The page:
Jenny is back on the scene with a Movable Type based site. As you may or may not know, this site runs on Movable Type as well. I’ve got other sites running on WordPress, Blogger, or even just old hand-coded goodness. In preparation for the Information Commons symposium this weekend, I’ve been thinking a lot about online products versus online content. We all know how smart Jenny is technologically, and yet she was temporarily brought down by non-functioning software. Jessica is also a smart cookie but has been drowning in comment spam. I like to think I’m pretty bright, but I’m dead in the water when ibiblio goes down, or gets a DoS attack.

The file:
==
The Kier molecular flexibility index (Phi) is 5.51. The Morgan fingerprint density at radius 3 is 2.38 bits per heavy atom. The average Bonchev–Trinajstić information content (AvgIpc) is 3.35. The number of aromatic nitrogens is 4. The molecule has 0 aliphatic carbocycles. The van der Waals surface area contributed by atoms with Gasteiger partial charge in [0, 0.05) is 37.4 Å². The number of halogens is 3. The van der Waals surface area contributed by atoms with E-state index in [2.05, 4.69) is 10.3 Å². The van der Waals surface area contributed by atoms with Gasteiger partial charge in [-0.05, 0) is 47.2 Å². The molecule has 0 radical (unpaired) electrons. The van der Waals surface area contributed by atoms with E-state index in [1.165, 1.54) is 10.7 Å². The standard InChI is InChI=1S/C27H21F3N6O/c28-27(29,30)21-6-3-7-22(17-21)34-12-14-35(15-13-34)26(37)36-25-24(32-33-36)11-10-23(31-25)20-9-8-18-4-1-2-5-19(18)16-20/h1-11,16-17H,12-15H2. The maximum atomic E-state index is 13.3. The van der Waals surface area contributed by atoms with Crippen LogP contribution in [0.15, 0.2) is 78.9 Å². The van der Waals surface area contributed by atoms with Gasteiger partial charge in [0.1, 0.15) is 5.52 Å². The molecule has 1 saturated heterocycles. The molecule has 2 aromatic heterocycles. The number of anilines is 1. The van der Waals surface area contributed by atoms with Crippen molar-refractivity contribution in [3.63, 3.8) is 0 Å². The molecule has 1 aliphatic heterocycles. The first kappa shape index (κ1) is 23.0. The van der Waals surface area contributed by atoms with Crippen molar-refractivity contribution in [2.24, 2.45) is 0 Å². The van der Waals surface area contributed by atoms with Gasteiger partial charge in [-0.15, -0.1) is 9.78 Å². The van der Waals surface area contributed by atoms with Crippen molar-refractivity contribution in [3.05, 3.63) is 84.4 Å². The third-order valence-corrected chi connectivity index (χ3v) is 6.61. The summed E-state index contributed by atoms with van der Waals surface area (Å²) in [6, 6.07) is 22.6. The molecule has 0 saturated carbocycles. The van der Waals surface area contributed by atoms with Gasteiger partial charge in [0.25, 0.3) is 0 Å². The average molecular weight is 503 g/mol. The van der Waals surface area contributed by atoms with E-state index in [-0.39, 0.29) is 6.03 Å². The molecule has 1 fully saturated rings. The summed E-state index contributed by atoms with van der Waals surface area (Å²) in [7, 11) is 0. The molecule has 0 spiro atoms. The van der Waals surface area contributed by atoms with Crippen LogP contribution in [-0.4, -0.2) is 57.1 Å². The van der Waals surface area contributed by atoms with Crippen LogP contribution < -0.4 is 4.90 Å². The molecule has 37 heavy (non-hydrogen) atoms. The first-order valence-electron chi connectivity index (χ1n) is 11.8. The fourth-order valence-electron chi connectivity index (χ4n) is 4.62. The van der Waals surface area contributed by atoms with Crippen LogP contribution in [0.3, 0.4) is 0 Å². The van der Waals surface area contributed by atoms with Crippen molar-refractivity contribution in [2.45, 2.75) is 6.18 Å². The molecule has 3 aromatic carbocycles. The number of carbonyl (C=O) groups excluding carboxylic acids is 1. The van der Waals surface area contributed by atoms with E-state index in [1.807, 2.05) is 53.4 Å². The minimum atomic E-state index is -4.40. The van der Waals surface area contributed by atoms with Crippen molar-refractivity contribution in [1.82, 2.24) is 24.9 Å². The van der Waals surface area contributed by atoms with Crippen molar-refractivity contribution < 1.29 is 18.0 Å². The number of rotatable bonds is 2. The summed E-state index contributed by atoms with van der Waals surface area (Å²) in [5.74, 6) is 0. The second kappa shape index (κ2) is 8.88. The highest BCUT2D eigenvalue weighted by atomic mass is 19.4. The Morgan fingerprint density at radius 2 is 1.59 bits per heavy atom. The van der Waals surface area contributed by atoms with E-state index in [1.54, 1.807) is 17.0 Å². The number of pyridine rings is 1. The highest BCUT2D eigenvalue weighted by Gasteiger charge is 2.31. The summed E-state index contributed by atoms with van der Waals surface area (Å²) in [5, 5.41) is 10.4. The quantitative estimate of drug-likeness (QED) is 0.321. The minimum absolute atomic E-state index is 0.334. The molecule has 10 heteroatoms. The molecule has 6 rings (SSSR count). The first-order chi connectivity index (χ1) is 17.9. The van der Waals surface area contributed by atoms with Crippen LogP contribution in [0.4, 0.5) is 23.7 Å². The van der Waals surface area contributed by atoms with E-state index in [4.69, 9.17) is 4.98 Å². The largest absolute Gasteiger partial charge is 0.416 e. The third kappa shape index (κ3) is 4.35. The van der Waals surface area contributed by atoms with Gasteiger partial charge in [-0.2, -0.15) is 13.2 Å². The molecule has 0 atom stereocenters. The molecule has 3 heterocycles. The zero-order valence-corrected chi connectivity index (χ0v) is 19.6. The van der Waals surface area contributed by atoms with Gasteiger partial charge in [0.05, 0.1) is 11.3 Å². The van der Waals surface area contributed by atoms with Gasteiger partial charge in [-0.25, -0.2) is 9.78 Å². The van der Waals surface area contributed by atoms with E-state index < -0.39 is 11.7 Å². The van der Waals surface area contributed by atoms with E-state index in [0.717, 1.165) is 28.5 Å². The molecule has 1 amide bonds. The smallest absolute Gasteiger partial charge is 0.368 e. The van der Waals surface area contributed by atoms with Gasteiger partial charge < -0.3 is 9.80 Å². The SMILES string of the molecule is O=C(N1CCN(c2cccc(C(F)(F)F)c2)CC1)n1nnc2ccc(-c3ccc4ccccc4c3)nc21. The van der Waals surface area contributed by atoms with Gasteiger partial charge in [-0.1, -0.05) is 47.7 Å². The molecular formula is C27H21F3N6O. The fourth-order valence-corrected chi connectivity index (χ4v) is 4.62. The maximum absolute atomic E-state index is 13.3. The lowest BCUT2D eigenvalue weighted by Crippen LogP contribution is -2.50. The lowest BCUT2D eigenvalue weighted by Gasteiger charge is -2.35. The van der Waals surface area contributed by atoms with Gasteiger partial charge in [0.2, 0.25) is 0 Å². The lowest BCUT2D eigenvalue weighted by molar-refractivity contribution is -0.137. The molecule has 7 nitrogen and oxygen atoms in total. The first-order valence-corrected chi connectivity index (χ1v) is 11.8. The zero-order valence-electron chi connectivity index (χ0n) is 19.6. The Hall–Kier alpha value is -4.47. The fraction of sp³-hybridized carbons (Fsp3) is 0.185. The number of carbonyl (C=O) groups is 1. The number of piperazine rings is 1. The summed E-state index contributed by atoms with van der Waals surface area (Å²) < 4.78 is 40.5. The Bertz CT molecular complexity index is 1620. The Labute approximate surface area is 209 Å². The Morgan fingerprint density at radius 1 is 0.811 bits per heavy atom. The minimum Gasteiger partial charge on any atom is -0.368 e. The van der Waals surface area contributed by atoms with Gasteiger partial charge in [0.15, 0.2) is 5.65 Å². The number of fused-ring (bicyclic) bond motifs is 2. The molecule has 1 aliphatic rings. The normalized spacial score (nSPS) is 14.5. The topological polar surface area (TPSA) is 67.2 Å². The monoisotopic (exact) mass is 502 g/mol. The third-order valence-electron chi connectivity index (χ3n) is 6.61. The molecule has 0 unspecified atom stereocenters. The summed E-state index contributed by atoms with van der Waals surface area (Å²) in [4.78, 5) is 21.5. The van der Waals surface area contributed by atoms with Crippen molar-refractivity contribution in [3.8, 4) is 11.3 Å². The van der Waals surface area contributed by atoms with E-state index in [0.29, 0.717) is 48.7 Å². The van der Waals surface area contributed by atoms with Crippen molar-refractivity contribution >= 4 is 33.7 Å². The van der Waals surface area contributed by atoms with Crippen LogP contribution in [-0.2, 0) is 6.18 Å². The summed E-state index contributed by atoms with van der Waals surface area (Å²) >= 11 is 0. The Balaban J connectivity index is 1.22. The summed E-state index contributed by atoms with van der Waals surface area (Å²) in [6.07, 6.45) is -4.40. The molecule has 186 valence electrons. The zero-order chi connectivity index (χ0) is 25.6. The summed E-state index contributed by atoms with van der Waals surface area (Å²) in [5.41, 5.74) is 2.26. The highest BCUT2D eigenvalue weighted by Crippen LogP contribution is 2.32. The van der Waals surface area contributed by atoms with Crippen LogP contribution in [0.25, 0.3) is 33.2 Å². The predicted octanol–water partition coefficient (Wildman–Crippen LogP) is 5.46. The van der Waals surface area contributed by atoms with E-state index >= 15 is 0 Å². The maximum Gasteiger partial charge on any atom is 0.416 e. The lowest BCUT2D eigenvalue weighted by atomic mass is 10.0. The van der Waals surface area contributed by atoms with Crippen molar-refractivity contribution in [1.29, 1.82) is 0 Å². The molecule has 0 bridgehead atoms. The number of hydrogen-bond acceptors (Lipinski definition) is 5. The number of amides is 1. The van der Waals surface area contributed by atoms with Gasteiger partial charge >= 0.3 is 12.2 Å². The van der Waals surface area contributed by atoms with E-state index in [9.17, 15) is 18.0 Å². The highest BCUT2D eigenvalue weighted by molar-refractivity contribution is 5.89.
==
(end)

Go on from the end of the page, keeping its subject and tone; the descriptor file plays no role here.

How many times do libraries say their internet connection isn’t working when what they mean is Internet Explorer has been taken over by browser hijacks? How much do we wince when we see AOL advertisements claiming to be able to “fix” the internet? In my beginner email class, people have a lot of questions about attachments, thinking that “the internet” is causing their frustrating attachment woes instead of conflicts between proprietary software. Wouldn’t you like to read a news article that described a new virus in terms of the operating systems and/or software that was vulnerable instead of just painting the danger with the widest possible strokes? There’s a larger point here, beyond just pointing out deficiencies. As librarians, we need to be able to deliver information. If the technology is keeping us from doing that, we should hope that we’re not so married to the information delivery mechanism that we can’t retool and endrun and deliver the goods, not just say “computers are hard” or “we’ve got a licensing agreement” or “this software doesn’t do that” and throw up our hands. It’s been fun watching folks grapple with this in their weblog worlds, I hope we can apply the same troubleshooting and solutions to our libraries as well.